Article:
Table 4 shows that, across both of the standard SBDD datasets (i.e., Binding MOAD and CrossDocked), GCDMSBDD generates more clashfree (PBValid) and lower energy (Vina) molecules compared to prior methods. Moreover, across all other metrics, GCDMSBDD achieves comparable or better results in terms of druglikeness measures (e.g., QED) and comparable results for all other molecule metrics without performing any hyperparameter tuning due to compute constraints. These results suggest that GCDM, with GCPNET++ as its denoising neural network, not only works well for de novo 3D molecule generation but also protein targetspecific 3D molecule generation, notably expanding the number of realworld application areas of GCDM. Concretely, GCDMSBDD improves upon DiffSBDD’s average Vina energy scores by 8% on average across both datasets while generating more than twice as many PBvalid “candidate” molecules for the more challenging Binding MOAD dataset.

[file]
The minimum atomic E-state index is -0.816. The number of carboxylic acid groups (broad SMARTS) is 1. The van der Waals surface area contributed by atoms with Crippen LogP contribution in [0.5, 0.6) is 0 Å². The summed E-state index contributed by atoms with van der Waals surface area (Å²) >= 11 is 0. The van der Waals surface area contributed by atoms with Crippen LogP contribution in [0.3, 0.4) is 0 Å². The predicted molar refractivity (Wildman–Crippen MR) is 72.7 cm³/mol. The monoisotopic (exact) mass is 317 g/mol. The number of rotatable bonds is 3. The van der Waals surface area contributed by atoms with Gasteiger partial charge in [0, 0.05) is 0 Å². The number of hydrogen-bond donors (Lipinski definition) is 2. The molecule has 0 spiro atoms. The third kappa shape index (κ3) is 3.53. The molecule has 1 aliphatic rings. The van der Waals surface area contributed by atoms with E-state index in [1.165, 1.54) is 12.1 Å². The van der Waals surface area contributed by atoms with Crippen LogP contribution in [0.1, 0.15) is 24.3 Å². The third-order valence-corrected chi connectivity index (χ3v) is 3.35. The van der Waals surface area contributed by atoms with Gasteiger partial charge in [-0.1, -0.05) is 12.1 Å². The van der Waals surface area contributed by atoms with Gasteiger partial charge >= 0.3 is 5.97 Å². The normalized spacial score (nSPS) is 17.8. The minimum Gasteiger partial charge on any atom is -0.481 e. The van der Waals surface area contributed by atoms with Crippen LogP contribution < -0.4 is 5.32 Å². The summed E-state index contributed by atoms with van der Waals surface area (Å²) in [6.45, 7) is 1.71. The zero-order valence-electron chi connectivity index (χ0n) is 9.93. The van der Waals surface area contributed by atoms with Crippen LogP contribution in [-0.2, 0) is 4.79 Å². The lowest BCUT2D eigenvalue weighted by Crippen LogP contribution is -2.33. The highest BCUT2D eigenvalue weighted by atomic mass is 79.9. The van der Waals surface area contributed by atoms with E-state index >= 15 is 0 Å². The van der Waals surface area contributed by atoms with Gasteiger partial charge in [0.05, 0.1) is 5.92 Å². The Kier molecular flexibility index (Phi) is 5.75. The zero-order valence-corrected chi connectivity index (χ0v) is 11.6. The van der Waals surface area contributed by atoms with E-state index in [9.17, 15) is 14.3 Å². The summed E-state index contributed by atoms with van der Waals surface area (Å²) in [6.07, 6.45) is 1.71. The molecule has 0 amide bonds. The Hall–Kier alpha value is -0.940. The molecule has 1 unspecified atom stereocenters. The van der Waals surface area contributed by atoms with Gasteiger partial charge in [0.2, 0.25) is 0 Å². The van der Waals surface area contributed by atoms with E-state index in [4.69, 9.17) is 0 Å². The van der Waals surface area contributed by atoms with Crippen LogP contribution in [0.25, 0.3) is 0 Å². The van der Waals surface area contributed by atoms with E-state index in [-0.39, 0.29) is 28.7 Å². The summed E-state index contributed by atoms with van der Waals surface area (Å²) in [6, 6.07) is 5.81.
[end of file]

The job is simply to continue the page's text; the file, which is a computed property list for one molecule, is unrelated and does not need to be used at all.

As suggested by ref. ^{23}, the gap between the PBValid ratios in Table 4 without and with proteinligand steric clashes considered for both GCDMSBDD and DiffSBDD suggests that deep learningbased drug design methods for targeted protein pockets can likely benefit significantly from interactionaware molecular dynamics relaxation following proteinconditional molecule generation, which may allow for many generated “candidate” molecules to have their PB validity “recovered” by such relaxation. Nonetheless, Fig. 7 demonstrates that GCDM can consistently generate clashfree realistic and diverse 3D molecules with low Vina energies for unseen protein targets.
Conclusions